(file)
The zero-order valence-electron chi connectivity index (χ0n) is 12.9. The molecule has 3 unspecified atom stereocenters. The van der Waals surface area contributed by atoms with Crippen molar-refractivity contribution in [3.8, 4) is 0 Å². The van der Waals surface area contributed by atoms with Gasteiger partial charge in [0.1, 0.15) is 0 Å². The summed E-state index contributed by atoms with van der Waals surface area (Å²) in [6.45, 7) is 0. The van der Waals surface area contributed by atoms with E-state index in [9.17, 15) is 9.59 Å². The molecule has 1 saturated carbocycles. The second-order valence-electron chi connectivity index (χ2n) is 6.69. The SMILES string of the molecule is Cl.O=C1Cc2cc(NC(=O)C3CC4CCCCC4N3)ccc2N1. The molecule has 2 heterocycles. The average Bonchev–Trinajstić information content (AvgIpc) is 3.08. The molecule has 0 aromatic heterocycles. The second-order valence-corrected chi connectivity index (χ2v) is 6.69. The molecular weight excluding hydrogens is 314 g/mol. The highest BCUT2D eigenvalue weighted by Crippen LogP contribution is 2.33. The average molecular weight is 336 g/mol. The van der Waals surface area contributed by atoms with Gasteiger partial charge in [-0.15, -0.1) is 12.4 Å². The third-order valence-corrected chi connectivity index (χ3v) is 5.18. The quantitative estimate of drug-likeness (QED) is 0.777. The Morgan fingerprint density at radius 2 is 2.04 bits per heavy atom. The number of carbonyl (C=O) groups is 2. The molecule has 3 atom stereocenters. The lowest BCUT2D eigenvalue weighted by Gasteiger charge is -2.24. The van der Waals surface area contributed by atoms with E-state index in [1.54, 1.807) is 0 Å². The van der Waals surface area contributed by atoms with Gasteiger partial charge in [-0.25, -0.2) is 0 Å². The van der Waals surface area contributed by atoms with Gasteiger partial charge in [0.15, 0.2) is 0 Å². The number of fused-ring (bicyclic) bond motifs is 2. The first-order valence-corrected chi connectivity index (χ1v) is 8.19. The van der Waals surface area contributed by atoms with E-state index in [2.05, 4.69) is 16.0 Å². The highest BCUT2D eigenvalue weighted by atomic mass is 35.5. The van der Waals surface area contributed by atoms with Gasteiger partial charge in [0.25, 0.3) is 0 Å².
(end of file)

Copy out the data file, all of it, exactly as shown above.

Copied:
The zero-order valence-electron chi connectivity index (χ0n) is 12.9. The molecule has 3 unspecified atom stereocenters. The van der Waals surface area contributed by atoms with Crippen molar-refractivity contribution in [3.8, 4) is 0 Å². The van der Waals surface area contributed by atoms with Gasteiger partial charge in [0.1, 0.15) is 0 Å². The summed E-state index contributed by atoms with van der Waals surface area (Å²) in [6.45, 7) is 0. The van der Waals surface area contributed by atoms with E-state index in [9.17, 15) is 9.59 Å². The molecule has 1 saturated carbocycles. The second-order valence-electron chi connectivity index (χ2n) is 6.69. The SMILES string of the molecule is Cl.O=C1Cc2cc(NC(=O)C3CC4CCCCC4N3)ccc2N1. The molecule has 2 heterocycles. The average Bonchev–Trinajstić information content (AvgIpc) is 3.08. The molecule has 0 aromatic heterocycles. The second-order valence-corrected chi connectivity index (χ2v) is 6.69. The molecular weight excluding hydrogens is 314 g/mol. The highest BCUT2D eigenvalue weighted by Crippen LogP contribution is 2.33. The average molecular weight is 336 g/mol. The van der Waals surface area contributed by atoms with Gasteiger partial charge in [-0.15, -0.1) is 12.4 Å². The third-order valence-corrected chi connectivity index (χ3v) is 5.18. The quantitative estimate of drug-likeness (QED) is 0.777. The Morgan fingerprint density at radius 2 is 2.04 bits per heavy atom. The number of carbonyl (C=O) groups is 2. The molecule has 3 atom stereocenters. The lowest BCUT2D eigenvalue weighted by Gasteiger charge is -2.24. The van der Waals surface area contributed by atoms with E-state index in [1.54, 1.807) is 0 Å². The van der Waals surface area contributed by atoms with Gasteiger partial charge in [-0.25, -0.2) is 0 Å². The van der Waals surface area contributed by atoms with Gasteiger partial charge in [0.15, 0.2) is 0 Å². The number of fused-ring (bicyclic) bond motifs is 2. The first-order valence-corrected chi connectivity index (χ1v) is 8.19. The van der Waals surface area contributed by atoms with E-state index in [2.05, 4.69) is 16.0 Å². The highest BCUT2D eigenvalue weighted by atomic mass is 35.5. The van der Waals surface area contributed by atoms with Gasteiger partial charge in [0.25, 0.3) is 0 Å².